Below are key excerpts from the book that I found to be particularly insightful:
Today, the world of advertising faces four problems of crisis dimensions. The first problem is that manufacturers of package-goods products, which have always been the mainstay of advertising, are spending twice as much on price-off deals as on advertising…The second problem is that advertising agencies, notably in Britain, France, and the United States, are now infested with people who regard advertising as an avant-garde art form…The third problem is the emergence of megalomaniacs whose mind-set is more financial than creative. They are building empires by buying up other agencies, to the consternation of their clients. The fourth problem is that advertising agencies still waste their clients’ money repeating the same mistakes.
(1) Creating successful advertising is a craft, part inspiration but mostly know-how and hard work. If you have a modicum of mostly know–how and hard work. If you have a modicum of talent, and know which techniques work at the cash register, you will go a long way. (2) The temptation to entertain instead of selling is contagious. (3) The difference between one advertisement and another. when measured in terms of sales, can be as much as nineteen to one. (4) It pays to study the product before writing your advertisements. (5) The key to success is to promise the consumer a benefit – like better flavor, whiter wash, more miles per gallon, a better complexion. (6) The function of most advertising is not to persuade people to try your product, but to persuade them to use it more often than other brands in their repertoire. (Thank you, Andrew Ehrenberg.) (7) What works in one country almost always works in other countries.
(1) I admire people who work hard, who bite the bullet. I dislike passengers who don’t pull their weight in the boat…(2) I admire people with first-class brains, because you cannot run a great advertising agency without brainy people. But brains are not enough unless they are combined with intellectual honesty…(4) I admire people who work with gusto. If you don’t enjoy what you are doing, I beg you to find another job…(6) I admire self-confident professionals, the craftsmen who do their jobs with superlative excellence. They always seem to respect the expertise of their colleagues. They don’t poach. (7) I admire people who hire subordinates who are good enough to succeed them. I pity people who are so insecure that they feel compelled to hire inferiors as their subordinates.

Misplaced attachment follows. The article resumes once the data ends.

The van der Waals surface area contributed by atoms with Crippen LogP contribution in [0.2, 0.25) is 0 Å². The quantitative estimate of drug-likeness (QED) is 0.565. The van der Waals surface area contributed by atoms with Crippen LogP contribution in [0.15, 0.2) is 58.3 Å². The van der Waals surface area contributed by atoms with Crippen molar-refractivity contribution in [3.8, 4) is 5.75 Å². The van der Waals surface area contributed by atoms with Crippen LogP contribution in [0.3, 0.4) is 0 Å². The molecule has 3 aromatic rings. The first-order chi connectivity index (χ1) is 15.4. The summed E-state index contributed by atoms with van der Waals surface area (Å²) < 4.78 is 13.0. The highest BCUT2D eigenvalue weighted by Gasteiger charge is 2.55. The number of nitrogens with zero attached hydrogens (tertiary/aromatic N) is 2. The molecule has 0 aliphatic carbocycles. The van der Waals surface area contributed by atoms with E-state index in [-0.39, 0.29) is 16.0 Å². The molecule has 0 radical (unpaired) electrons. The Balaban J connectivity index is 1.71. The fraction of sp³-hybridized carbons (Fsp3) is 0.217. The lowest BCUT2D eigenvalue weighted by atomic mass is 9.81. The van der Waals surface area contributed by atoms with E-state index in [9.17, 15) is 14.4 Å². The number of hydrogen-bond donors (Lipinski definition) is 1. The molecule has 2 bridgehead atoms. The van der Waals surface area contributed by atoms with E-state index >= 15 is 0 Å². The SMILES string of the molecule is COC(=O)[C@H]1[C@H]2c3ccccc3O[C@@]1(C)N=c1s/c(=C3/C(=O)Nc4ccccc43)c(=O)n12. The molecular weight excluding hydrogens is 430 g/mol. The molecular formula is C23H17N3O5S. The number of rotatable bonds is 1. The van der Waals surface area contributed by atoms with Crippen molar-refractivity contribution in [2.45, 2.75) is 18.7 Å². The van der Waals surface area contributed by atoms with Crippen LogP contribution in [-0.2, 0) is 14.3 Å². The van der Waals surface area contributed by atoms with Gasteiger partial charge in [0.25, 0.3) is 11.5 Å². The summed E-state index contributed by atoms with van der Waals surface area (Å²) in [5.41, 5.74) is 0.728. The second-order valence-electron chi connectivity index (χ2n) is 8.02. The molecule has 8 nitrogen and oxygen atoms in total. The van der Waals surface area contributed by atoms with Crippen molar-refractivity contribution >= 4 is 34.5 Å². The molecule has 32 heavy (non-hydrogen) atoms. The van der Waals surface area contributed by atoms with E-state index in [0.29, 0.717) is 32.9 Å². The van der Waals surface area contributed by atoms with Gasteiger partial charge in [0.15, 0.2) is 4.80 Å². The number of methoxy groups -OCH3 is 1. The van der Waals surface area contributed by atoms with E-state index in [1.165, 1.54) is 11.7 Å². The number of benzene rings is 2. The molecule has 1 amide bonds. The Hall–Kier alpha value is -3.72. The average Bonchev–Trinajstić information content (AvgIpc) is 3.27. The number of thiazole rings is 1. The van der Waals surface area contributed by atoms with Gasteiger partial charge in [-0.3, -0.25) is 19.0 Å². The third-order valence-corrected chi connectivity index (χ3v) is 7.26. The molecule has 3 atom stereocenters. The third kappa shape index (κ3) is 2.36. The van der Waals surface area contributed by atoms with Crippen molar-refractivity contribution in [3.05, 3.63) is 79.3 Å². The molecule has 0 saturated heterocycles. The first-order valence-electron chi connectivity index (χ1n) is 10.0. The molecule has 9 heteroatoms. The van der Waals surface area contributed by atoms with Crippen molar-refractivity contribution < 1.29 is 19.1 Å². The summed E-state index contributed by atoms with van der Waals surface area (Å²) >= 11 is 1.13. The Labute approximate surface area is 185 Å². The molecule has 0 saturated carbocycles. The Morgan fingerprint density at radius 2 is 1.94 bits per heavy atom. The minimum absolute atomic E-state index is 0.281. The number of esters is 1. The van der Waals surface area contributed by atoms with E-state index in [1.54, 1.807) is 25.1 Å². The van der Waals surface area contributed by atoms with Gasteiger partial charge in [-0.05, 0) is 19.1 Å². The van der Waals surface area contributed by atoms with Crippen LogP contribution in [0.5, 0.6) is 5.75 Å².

(1) I try to be fair and to be firm, to make unpopular decisions without cowardice, to create an atmosphere of stability, and to listen more than I talk. (2) I try to sustain the momentum of the agency – its ferment, its vitality, its forward thrust. (7) I try to recruit people of the highest quality at all levels, to build the hottest staff in the agency business. (8) I try to get the best out of every man and woman in the agency.
The agencies which are most successful in new business are those whose spokesmen show the most sensitive insight into the psychological make-up of the prospective client. Rigidity and salesmanship do not combine.
Some agencies pander to the craze for doing everything in committee. They boast about “teamwork” and decry the role of the individual. But no team can write an advertisement, and I doubt whether there is a single agency of any consequence which is not the lengthened shadow of one man.
(1) What You Say Is More Important Than How You Say It. (2) Unless Your Campaign Is Built Around a Great Idea, it Will Flop. (3) Give the Facts. (4) You Cannot Bore People into Buying. (5) Be Well-Mannered, But Don’t Clown. (6) Make Your Advertising Contemporary. (7) Committees Can Criticize Advertisements, But They Cannot Write Them. (8) If You Are Lucky Enough To Write a Good Advertisement, Repeat It Until It Stops Pulling. (9) Never Write an Advertisement Which You Wouldn’t Want Your Own Family To Read. (10) The Image and the Brand. (11) Don’t Be a Copy-Cat.
On a concluding note, “a collection of Ogilvy-isms”:
We prefer the discipline of knowledge to the anarchy of ignorance. Tell the truth, but make the truth fascinating. In the best establishments, promises are always kept. whatever it may cost in agony and overtime. Change is our lifeblood. It is important to admit your mistakes and to do so before you are charged with them.
A recommended concise and perceptive read in the areas of advertising, and influence.